... a yidam, a personal meditational deity, a potent ritual symbol simultaneously representing the mind of the guru and lineage of enlightened teachers, and the enlightened mind of the tantric practitioner. Recognizing the inseparability of these two is the ground of tantric practice.
More specifically, this commitment means not taking ultimate refuge in gods or spirits. Buddhism, particularly in its Tibetan form, often contains ritual ceremonies, or pujas, directed toward various Buddha-figures or fierce protectors in order to help dispel obstacles and accomplish constructive purposes. Performing these ceremonies provides conducive circumstances for negative potentials to ripen in trivial rather than major obstacles, and positive potentials to ripen sooner rather than later. If we have built up overwhelmingly negative potentials, however, these ceremonies are ineffective in averting difficulties. Therefore, propitiating gods, spirits, protectors or even Buddhas is never a substitute for attending to our karma – avoiding destructive conduct and acting in a constructive manner. Buddhism is not a spiritual path of protector-worship, or even Buddha-worship. The safe direction of the Buddhist path is working to become a Buddha ourselves.
In the Vajrayana practices of Tibetan Buddhism, 'safe direction', or 'refuge' is undertaken through the Three Roots, the practitioner relying on an Ishta-deva in Deity Yoga as a means of becoming a Buddha.
Some common yidams include Hayagriva, Vajrakilaya (Dorje Phurba), Samputa, Guhyasamaja, Yamantaka, Hevajra, Kurukulla, Cakrasamvara, Vajrayogini, and Kalachakra. Also, other enlightened beings such as the regular forms of the Buddhas, Bodhisattvas, Padmasambhava, certain Dharmapalas, Dakinis, Wealth Deities, and yab-yum representations, among others, can also be practiced as a yidam. Avalokiteshvara, Tara, Manjusri, Hevajra and consort Nairatmya, Heruka-Chakrasamvara and consort Vajravarahi, etc. are frequently chosen as yidams, but any deity of the tantric pantheon may be adopted as such. The yidam is used as a means or a goal of transformation towards full enlightenment. According to certain traditions, the Ishtadevas are considered as the emanation of the adept's own mind.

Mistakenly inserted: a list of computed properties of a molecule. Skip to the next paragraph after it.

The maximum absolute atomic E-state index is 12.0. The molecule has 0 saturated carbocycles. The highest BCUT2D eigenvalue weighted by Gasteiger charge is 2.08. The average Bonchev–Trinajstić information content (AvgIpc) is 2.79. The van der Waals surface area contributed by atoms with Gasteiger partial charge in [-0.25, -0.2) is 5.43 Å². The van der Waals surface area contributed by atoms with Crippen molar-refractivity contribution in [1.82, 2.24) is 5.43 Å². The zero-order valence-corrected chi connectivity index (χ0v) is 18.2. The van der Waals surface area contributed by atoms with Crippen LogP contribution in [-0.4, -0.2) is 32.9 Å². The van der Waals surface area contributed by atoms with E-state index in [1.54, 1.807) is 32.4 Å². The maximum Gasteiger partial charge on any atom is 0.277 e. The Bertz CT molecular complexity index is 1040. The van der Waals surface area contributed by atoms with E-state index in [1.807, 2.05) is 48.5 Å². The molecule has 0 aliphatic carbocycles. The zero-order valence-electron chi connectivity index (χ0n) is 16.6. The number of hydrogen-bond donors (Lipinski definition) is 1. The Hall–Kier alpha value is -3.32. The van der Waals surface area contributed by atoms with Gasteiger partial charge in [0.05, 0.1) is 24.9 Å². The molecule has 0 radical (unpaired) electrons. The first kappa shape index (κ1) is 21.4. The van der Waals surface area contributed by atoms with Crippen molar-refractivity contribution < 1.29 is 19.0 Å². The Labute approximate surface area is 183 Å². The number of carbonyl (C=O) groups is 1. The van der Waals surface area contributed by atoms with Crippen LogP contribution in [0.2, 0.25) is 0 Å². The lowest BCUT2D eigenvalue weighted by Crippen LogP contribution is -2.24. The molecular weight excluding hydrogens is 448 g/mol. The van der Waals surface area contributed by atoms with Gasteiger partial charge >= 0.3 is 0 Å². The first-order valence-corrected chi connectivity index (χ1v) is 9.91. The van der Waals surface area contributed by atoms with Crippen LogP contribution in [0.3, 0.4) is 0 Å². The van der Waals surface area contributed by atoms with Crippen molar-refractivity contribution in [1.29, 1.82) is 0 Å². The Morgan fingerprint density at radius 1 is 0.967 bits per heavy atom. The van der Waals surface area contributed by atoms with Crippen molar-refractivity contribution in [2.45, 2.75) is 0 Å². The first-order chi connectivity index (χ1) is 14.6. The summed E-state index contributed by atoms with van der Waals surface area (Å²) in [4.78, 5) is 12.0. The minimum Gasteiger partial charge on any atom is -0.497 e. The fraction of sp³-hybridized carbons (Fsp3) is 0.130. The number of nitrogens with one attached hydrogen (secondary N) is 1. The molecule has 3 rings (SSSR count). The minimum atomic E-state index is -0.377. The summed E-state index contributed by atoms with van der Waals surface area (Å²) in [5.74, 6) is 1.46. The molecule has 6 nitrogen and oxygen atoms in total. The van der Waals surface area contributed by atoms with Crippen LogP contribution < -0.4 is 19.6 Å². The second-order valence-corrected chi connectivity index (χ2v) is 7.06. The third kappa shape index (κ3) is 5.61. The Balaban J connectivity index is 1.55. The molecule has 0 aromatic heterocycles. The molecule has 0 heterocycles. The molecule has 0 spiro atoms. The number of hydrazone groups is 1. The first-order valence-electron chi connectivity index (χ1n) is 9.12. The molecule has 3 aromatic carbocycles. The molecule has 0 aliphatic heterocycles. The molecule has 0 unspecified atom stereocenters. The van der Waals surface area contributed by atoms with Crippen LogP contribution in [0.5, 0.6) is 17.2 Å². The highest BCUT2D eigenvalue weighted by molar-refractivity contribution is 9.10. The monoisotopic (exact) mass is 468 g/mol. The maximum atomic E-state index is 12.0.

- Buswell, Robert E.; Lopez, Donald S. (2013). The Princeton dictionary of Buddhism. Princeton and Oxford: Princeton University Press. ISBN 978-0-691-15786-3.<templatestyles src="Module:Citation/CS1/styles.css"></templatestyles>
- Harding, Sarah. "The Dharma Dictionary." Buddhadharma Magazine, Spring 2005. Dharma Dictionary: Yidam.
- where the Hindus take the Istadeva for an actual deity who has been invited to dwell in the devotee's heart, the Yidams of Tantric Buddhism are in fact the emanations of the adepts own mind. "The Tantric Mysticism of Tibet: A Practical Guide to the Theory, Purpose, and Techniques of Tantric Meditation by John Blofeld. Penguin:1992.
- Simmer-Brown, Judith (2002). Dakini's Warm Breath:The Feminine Principle in Tibetan Buddhism. Shambhala Publications Inc. pp. 327 n.51. ISBN 978-1-57062-920-4.<templatestyles src="Module:Citation/CS1/styles.css"></templatestyles> Simmer-Brown cites evidence that Three Roots is a Tibetan Buddhist formulation from the time of Padmasambhava.
- Palmo, Tenzin (2002). Reflections on a Mountain Lake:Teachings on Practical Buddhism. Snow Lion Publications. pp. 229–231. ISBN 1-55939-175-8.<templatestyles src="Module:Citation/CS1/styles.css"></templatestyles>
- Tantric Buddhism in East Asia by Richard Payne, Wisdom Publications: 2005. ISBN 0-86171-487-3.
- Dina Bangdel, "Tantra in Nepal," The Circle of Bliss: Buddhist Meditational Art Serindia Publications: 2003. ISBN 1-932476-01-6, p. 32.
- Source: Lojong Mind Training: Yidam (accessed: December 6, 2007).
- Brennan, Herbie (2006). "How to Make a Ghost: Magic and Mysticism in Tibet". New Dawn Magazine. No. 96 (May–June 2006). Source: Magic and Mysticism in Tibet (accessed: December 6, 2007).
- Simmer-Brown, Judith (2001). Dakini's Warm Breath:The Feminine Principle in Tibetan Buddhism. Shambhala. p. 149.<templatestyles src="Module:Citation/CS1/styles.css"></templatestyles>
- Berzin, Alexander (1997). Taking the Kalachakra Initiation: Part III: Vows and Closely Bonding Practices. Source: Kalachakra Initiation (accessed: January 25, 2008). NB: Originally published as Berzin, Alexander. Taking the Kalachakra Initiation. Ithaca, Snow Lion, 1997.